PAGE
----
(Chapter 7, p. 49-63)
Pierrino opens his eyes in the dim light. It is still early,
not later than eight o'clock in the morning. He hears someone
come in without making noise, recognizes Nèhyé's
"I'm awake," he says.
The old Ghât'sin comes to examine him: "Yes, you are
no longer sleeping."
He goes to open the curtains and let in the light of day.
The comment, like the intonation, was a little strange, but Pierrino
gets up to dress. His body suddenly seems odd to him: bigger,
broader, denser. Is that hair on his chest, where it was smooth
before? He feels his cheeks: beard and moustache, much too thick.
He was beardless the day before.
He asks, "What day is it?" torn between irritation
Nèhyé pauses briefly for reflection: "September
He can't help exclaiming, "What?" as he slumps on the
edge of the bed. "So I have been in igaôtchènzin
almost a month?" he murmurs.
The old man reaches out to pull on his beard: "You would
not be so hairy!" he says with a wink. "Only twelve
days. Then... You slept. You had given a lot."
The intonation is not at all sardonic. Pierrino remembers. He
remembers very well. The Mountain Dragon flying upside down like
the Crazy Dragon in Grandmother's set of cards, his aquatic metamorphosis
and very specific images of what followed the appearance of the
Fire Dragon. But above all, this feeling of perfect fullness,
Nèhyé adds nothing and busies himself laying out
on the bed the clothes he had brought in. Pierrino observes him
for a moment, his mind a blank.
"Could you shave me?" he asks finally.
The old man disappears with no more noise than when he arrived.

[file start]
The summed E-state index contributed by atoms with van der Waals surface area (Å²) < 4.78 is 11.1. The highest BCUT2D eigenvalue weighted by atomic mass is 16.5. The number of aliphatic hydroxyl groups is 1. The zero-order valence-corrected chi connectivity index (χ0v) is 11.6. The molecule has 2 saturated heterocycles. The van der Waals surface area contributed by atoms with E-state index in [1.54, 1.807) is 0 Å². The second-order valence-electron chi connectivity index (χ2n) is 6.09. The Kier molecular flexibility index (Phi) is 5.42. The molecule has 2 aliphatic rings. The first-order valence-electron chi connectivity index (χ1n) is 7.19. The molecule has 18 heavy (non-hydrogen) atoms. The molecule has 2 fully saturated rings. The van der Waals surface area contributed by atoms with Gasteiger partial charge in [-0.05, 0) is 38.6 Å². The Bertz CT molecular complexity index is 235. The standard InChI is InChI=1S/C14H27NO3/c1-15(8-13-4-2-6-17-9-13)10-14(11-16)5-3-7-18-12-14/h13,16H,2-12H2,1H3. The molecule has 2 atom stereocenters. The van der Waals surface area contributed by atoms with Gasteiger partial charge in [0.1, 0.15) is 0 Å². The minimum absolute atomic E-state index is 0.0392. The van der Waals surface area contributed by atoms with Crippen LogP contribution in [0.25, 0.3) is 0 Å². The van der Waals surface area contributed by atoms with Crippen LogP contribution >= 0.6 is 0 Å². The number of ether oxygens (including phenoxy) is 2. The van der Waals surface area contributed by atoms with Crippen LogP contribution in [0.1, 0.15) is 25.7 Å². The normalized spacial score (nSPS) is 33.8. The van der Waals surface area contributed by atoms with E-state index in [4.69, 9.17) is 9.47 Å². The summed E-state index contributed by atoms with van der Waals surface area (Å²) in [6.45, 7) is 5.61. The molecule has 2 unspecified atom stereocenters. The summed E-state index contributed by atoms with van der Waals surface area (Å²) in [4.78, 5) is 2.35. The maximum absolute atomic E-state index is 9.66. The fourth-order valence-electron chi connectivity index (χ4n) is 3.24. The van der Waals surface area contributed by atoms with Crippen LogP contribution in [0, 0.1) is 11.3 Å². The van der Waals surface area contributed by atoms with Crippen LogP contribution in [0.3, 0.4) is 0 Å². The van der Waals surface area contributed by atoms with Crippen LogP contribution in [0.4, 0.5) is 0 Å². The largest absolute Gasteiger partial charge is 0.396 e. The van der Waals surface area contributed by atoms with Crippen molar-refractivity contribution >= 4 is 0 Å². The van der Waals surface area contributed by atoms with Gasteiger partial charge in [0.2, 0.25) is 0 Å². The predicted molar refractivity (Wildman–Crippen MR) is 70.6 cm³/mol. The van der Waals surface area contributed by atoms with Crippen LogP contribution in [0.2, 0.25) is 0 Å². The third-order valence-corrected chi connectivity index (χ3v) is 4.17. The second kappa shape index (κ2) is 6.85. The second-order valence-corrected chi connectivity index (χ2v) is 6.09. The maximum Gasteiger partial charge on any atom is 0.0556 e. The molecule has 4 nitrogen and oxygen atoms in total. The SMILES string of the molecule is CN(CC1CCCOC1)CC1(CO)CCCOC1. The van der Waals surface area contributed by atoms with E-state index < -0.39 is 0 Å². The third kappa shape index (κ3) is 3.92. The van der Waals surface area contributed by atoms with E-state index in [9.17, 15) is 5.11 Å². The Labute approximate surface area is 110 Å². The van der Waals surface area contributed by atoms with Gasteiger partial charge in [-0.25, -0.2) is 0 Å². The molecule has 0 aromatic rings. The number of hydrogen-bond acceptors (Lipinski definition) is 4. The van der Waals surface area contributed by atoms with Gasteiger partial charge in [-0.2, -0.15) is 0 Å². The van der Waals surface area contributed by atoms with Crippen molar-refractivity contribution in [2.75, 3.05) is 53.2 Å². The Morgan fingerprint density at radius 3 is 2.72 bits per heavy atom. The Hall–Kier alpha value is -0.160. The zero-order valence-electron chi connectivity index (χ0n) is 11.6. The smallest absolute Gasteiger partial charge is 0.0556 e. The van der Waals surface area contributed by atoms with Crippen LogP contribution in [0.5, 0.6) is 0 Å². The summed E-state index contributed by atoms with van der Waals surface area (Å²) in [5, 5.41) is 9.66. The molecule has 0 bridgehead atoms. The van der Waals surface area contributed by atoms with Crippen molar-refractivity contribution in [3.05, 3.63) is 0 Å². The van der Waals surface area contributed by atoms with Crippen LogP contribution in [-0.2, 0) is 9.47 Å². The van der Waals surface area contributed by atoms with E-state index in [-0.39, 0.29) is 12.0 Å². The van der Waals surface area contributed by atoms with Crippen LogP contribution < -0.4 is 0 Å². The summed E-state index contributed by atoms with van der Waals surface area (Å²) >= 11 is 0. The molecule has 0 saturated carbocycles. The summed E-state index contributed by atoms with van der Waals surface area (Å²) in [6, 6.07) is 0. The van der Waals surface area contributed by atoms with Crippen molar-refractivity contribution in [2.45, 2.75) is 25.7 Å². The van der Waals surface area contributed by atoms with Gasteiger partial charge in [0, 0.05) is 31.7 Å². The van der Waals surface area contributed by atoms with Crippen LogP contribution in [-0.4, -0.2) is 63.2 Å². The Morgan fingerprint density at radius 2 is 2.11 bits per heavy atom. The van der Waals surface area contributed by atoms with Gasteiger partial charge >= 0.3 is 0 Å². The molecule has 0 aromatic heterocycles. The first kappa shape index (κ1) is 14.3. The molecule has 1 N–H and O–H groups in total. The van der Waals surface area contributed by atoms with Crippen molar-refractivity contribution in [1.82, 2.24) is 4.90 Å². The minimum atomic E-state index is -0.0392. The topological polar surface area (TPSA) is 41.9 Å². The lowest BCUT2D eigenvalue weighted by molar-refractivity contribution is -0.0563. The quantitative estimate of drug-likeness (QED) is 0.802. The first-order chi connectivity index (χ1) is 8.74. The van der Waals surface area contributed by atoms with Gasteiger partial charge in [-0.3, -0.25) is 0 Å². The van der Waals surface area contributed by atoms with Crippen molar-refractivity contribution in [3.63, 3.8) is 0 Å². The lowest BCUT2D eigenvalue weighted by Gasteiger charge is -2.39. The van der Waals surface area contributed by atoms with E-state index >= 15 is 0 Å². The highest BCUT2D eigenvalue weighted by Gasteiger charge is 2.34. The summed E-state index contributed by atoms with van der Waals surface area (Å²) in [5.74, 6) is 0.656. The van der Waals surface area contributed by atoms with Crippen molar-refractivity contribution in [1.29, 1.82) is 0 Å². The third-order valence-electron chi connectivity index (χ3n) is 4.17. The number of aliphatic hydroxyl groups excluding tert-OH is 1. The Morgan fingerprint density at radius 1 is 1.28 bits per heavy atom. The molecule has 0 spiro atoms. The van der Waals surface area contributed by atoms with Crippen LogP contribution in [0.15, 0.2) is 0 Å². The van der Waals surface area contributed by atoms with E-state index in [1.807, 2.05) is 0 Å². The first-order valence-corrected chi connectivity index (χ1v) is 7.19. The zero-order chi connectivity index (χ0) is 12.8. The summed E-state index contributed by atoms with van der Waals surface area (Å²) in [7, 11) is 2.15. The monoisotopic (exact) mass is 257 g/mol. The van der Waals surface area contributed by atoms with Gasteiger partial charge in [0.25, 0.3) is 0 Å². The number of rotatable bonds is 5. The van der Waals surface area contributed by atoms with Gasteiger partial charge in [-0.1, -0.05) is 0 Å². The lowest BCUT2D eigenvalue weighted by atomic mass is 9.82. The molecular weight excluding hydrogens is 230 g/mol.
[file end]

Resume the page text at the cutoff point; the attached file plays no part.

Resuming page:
Pierrino goes and leans on the windowsill. Below him shimmers
the luminous green of the trees of the park. It has rained, the
stones are pinker, clouds race westwards in the well-washed blue
sky. He lets these sensations flood over him, with the vague
hope that this stimulation will get his brain working again.
But the thoughts are slow, very slow in taking shape. He does
not feel different. His talent has been opened though, he has
undergone the backlash, hasn't he? One month. Igaôtchènzin,
then... Coma? Can it last that long? And he does not even
have confused memories of it. If he had been plunged into a deep
lethargy, wouldn't his psyche have remembered its time in the
Nèhyé comes back with hot water, a razor and a
small pair of well-sharpened scissors of black metal. After cutting
Pierrino's hair as close as possible, he spreads a foamy decoction
on Pierrino's cheeks and, using a razor that is very European-looking,
starts shaving him closely, with reassuring ease. When he has
finished, patting his cheeks with an astringent water perfumed
with benzoin, he takes from the chest a silver mirror, which
he hands to Pierrino.
Stunned, Pierrino looks at the perfectly flat metal surface,
as faithful as a mirror. He has indeed aged - an effect of his
igaôtchènzin, he really has to admit it now.
The sadness, first of all: he will no longer be able to quite
recognize Senso in his own reflection. And then, the whiff of
anxiety. He hands back the mirror to the old Ghât'sin,
forcing his voice to remain steady: "Will I age this way
every time I fall into the trance?"
The Ghât'sin tilts his head a little to the side, then
declares, after a moment of reflection: "It will not occur
"Are you sure of that?"
The other man gives his usual little chuckle: "Of what can
we be certain in the Mansions of the Goddess?" But he almost
immediately falls serious again: "It should not occur again,"
continuing, as if there was a connection: "Hyundpènh
and Nomghu wish to meet you in the park."
What do they want now?
And suddenly, the way a change in the wind turns the rooster